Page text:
Businesses with cross-border commuters have some unique factors to consider given how the pandemic has changed employees’ work arrangements. ADP’s VP of Government Relations, Pete Isberg, helps to clear up confusion around tax compliance during COVID-19.
Our country’s COVID-19 crisis has raised unprecedented threats not only to public health, but also to our nation’s economy and businesses around the world. Corporations of all sizes, statures and industries have been impacted in one way or another – and numbers from a U.S. Census Bureau survey showed that 51 percent of respondents think it will take over six months to return to some kind of normalcy. While companies navigate COVID-related changes, it’s also important they keep abreast of evolving tax implications to ensure compliance.
In March, millions of people worldwide scrambled to find locations to safely work from as their places of employment shut down. As offices in multiple states remain closed, employers have realized that many of their employees are scattered across the country – which means they now must comply with new legal and tax obligations for multiple states. Withholding for cross-border commuters has become a significant issue. Because of this, employers should consider acting now to evaluate and comply with these state tax requirements. Understanding tax rules and exemptions on a state-by-state basis is critical in 2020 and beyond.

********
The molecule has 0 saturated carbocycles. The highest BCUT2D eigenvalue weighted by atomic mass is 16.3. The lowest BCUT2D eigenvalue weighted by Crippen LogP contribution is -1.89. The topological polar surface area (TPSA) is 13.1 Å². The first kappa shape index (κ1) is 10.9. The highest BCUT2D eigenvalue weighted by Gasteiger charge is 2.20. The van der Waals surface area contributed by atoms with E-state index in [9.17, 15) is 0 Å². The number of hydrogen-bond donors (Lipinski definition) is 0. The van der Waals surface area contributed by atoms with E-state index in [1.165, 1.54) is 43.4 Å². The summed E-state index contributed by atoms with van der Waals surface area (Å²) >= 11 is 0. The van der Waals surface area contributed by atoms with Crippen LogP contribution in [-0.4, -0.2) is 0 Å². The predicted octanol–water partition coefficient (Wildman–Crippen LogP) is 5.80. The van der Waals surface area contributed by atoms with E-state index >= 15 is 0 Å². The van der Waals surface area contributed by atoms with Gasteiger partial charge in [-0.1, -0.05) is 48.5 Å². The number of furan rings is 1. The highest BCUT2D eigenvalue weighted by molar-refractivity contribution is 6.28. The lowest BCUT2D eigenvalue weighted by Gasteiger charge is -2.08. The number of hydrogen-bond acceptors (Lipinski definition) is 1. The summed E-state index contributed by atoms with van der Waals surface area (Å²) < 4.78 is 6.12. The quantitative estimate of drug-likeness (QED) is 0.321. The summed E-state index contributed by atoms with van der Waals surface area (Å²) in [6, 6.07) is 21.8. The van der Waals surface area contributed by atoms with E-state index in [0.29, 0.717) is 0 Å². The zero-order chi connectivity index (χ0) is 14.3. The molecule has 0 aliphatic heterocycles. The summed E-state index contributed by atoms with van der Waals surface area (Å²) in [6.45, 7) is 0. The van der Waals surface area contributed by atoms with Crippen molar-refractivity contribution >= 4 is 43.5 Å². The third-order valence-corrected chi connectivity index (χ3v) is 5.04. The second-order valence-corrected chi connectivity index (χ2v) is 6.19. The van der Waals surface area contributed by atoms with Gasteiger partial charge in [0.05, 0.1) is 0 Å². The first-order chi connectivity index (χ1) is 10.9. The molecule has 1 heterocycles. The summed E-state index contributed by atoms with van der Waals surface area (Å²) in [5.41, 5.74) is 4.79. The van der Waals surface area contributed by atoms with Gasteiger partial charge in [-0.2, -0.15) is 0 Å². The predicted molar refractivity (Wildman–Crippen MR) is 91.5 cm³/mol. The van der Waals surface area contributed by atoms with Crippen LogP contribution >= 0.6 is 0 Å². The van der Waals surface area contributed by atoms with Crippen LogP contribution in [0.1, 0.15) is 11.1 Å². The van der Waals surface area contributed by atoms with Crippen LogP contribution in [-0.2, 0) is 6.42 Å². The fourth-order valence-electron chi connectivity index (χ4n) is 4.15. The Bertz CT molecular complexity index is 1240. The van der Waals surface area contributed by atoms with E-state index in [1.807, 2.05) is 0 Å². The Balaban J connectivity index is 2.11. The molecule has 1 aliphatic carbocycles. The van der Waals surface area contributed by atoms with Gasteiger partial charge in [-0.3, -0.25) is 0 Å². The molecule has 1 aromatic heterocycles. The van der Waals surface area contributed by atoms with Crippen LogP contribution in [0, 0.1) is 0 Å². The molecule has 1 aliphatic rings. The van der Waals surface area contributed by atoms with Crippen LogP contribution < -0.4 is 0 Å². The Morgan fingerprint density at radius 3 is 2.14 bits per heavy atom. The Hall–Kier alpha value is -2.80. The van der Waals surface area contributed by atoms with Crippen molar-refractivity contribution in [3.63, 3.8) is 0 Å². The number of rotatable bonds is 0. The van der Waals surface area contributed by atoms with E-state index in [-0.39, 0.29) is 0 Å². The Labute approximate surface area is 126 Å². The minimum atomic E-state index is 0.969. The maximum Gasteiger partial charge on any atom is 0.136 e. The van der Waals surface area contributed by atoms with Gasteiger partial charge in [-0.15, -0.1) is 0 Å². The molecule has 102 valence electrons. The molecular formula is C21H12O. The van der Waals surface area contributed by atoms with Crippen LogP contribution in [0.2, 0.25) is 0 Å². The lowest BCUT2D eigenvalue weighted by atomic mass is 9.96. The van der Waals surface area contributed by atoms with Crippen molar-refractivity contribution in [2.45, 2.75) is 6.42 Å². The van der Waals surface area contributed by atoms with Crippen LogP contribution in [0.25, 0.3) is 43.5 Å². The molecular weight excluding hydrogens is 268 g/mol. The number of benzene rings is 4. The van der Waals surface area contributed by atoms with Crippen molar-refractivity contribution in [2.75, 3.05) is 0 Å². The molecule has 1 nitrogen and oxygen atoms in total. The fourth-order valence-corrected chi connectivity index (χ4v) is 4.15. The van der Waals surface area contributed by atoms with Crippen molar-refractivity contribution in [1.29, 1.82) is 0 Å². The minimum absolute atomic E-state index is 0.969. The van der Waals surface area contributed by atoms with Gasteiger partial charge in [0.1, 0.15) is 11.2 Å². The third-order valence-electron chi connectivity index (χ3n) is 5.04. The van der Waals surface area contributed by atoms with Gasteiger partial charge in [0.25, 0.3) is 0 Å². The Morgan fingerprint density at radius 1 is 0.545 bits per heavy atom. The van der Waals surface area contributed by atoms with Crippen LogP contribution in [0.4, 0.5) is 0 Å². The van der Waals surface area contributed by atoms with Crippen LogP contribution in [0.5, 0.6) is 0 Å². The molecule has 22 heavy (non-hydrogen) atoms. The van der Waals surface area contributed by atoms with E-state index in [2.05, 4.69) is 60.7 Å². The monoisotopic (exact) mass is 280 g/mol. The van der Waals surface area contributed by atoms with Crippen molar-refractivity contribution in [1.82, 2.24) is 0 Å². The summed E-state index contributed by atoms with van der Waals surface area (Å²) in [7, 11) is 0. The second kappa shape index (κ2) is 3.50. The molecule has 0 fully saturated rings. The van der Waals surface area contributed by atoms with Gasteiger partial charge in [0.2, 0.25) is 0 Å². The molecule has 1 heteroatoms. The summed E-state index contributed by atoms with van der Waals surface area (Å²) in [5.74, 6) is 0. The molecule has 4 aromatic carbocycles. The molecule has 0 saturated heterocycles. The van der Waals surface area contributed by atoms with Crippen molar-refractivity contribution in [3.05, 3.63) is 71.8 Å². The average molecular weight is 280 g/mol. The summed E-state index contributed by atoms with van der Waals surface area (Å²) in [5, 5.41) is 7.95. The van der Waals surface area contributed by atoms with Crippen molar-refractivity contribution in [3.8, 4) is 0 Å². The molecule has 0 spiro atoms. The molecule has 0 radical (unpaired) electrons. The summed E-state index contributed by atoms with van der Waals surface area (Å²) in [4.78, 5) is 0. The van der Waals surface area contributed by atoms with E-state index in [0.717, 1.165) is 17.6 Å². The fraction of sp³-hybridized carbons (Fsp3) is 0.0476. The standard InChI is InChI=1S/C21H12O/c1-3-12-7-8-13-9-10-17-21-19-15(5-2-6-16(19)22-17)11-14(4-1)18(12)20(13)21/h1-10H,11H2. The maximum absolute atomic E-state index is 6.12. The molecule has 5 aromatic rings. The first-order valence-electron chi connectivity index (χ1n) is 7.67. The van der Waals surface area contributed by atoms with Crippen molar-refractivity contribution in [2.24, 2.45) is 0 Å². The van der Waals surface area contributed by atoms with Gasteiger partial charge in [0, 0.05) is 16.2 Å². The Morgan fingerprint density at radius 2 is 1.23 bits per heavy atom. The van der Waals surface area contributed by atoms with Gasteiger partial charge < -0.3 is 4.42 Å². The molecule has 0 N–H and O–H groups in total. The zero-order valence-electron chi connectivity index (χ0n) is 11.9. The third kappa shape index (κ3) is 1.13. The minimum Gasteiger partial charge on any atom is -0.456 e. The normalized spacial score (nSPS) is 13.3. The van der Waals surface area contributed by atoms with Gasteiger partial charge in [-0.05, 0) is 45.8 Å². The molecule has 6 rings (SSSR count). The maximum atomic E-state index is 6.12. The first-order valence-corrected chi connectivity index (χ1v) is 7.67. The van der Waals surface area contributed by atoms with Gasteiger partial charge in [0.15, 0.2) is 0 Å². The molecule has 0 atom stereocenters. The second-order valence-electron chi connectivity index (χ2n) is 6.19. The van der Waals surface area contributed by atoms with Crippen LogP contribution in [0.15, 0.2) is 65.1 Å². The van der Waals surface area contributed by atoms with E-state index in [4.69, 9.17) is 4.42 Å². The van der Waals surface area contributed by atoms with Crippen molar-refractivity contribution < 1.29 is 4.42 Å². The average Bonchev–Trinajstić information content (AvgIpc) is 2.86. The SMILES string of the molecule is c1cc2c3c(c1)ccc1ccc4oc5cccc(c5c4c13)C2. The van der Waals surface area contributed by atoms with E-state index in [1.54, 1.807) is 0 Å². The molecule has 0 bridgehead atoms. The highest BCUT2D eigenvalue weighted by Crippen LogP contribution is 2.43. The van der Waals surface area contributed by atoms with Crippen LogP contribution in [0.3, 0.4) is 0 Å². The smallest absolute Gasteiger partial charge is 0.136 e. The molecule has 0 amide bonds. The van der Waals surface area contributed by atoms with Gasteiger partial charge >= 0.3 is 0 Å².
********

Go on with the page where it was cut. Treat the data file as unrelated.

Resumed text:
Understand Your State’s Rules
For most, the rules are clear: Generally speaking, state laws require employers to withhold state income tax based on where the employee performs services. The place of residence is a secondary concern. Some states offer reciprocity agreements for staffers who cross a state border to get to work daily, wherein residents of nearby states can work for a business in a different state without incurring the same income tax liabilities as the state they work in.